Striker was pretty terrible throughout this. For instance, calling Worldwide Underground "One Powerful Luchador" together was a great way to undercut one of their lead heels and title holders in Mundo. Then there was the post-match spiel as he carefully read his pre-written book report on Sexy Star winning. Brutal. They didn't frame the moment well either. They faded to black way soon. Good booking decision or bad booking decision, the value in putting Sexy Star over is in milking the moment. They're usually good at that, but here it just faded to black, so that the last image you saw was basically this:


I know I associate this miraculous title win with bagel bites. What about you?

ER: I like to think that I did less bitching, and more "writing justified complaints".


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Saturday, March 11, 2017

All Time MOTY List Head to Head: WarGames V. Vader v. Fujinami

Tatsumi Fujinami v. Vader CWA 12/21/91

PAS: Nothing I love more then when a classic match like this shows up out of nowhere. Until a couple of weeks ago I had no idea these guys even matched up in Germany, and here it is. This is on par with the best singles matches either guy has had. Fujinami is really aggressive, taking it right at Vader including opening up with a slap in the mouth. Vader smashes him with some of those slightly harder then expected blows but Fujinami opens up his eye with a post shot and then really works over the eye including an awesome looking flying forearm right to the socket. My only real problem was the finish as Fujinami kicks out right at three which takes some of the steam out of the pin. Still a big time main event fight between two bad ass dudes.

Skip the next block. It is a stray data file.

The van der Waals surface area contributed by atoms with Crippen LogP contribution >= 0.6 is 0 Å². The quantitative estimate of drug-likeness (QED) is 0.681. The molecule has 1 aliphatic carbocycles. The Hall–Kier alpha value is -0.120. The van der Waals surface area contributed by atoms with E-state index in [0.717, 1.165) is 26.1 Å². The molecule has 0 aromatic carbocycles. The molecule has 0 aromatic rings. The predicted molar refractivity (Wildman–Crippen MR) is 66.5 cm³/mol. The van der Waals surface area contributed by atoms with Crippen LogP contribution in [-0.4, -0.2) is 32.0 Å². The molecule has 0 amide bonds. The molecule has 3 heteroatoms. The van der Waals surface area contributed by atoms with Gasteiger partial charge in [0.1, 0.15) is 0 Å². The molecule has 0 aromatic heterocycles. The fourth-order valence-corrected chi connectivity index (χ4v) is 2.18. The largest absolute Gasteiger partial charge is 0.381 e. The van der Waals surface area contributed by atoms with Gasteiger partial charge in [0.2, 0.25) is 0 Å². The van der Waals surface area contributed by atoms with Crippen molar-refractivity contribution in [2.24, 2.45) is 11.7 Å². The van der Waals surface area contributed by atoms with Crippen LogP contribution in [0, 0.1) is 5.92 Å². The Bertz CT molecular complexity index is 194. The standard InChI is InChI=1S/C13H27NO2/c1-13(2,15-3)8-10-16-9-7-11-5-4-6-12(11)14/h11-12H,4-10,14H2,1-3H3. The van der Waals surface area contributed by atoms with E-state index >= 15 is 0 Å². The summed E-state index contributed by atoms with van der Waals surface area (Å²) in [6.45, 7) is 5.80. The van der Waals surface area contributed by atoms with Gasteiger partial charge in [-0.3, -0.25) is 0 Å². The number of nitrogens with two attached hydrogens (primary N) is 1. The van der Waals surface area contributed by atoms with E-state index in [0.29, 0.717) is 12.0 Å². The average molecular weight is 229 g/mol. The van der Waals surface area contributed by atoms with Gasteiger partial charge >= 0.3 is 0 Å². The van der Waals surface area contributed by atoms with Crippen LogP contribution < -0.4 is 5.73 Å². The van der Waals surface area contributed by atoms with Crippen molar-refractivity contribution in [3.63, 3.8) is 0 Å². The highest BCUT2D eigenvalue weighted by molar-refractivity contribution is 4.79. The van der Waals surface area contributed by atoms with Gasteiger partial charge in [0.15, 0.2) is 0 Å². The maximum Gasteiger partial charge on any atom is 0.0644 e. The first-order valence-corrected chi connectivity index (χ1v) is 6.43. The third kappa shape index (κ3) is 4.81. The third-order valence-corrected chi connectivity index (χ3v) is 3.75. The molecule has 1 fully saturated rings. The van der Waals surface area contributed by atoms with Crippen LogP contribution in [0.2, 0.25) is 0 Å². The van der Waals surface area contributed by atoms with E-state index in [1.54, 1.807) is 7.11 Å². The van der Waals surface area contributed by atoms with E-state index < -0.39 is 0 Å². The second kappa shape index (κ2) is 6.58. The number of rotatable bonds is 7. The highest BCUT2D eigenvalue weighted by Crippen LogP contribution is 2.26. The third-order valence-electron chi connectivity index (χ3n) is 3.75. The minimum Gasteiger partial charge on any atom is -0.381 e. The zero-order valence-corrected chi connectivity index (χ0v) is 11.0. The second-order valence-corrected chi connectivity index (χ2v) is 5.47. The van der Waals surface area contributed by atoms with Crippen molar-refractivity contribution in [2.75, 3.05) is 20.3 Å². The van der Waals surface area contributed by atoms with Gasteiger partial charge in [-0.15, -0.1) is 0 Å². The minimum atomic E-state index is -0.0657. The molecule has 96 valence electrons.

ER: Wow. Right out of the gate I expected to not need to watch this match, as Vader enters through the crowd on a cherry picker, and then postures at the top of the cherry picker in his mastodon helmet as horror movie monster noises play over the PA. That's pretty much all I personally needed to call this the best match of 1991. I have never seen this match before, and was totally blown away. Had no clue they matched up in Germany, and I totally agree with Phil that this is on par with each man's best work. Fujinami is a guy who I acknowledge is a great pro wrestler, but he's not a guy I actively seek out. There's only so much wrestling time in the day. But this Fujinami? This was a Fujinami that I could get comfortable with. Not only did he stand up to Vader's absolute shit kicking like a boss, but then he brought it right back. Vader turned in an all time performance, lashing out at the crowd, beating the holy hell out of Fujinami, and leaning into all of Fujinami's comebacks. Vader flying body first into the ringpost was an incredible image, just this giant man barreling at an improbable speed and crashing into pressed steel. Fujinami blasts Vader with a hard plastic chair, both men throw some of the hardest lariats I've seen, the work all around Vader's arm and shoulder was awesome (and I also loved Vader powering through the arm work and throwing a lariat, just to boast), and I actually like the finish. Vader does a huge butt splash and eeks out a pin and then lies on the mat exhausted, while Fujinami is immediately apoplectic that he was this close to beating Vader, and came up short. Both men looked like the most violent kings.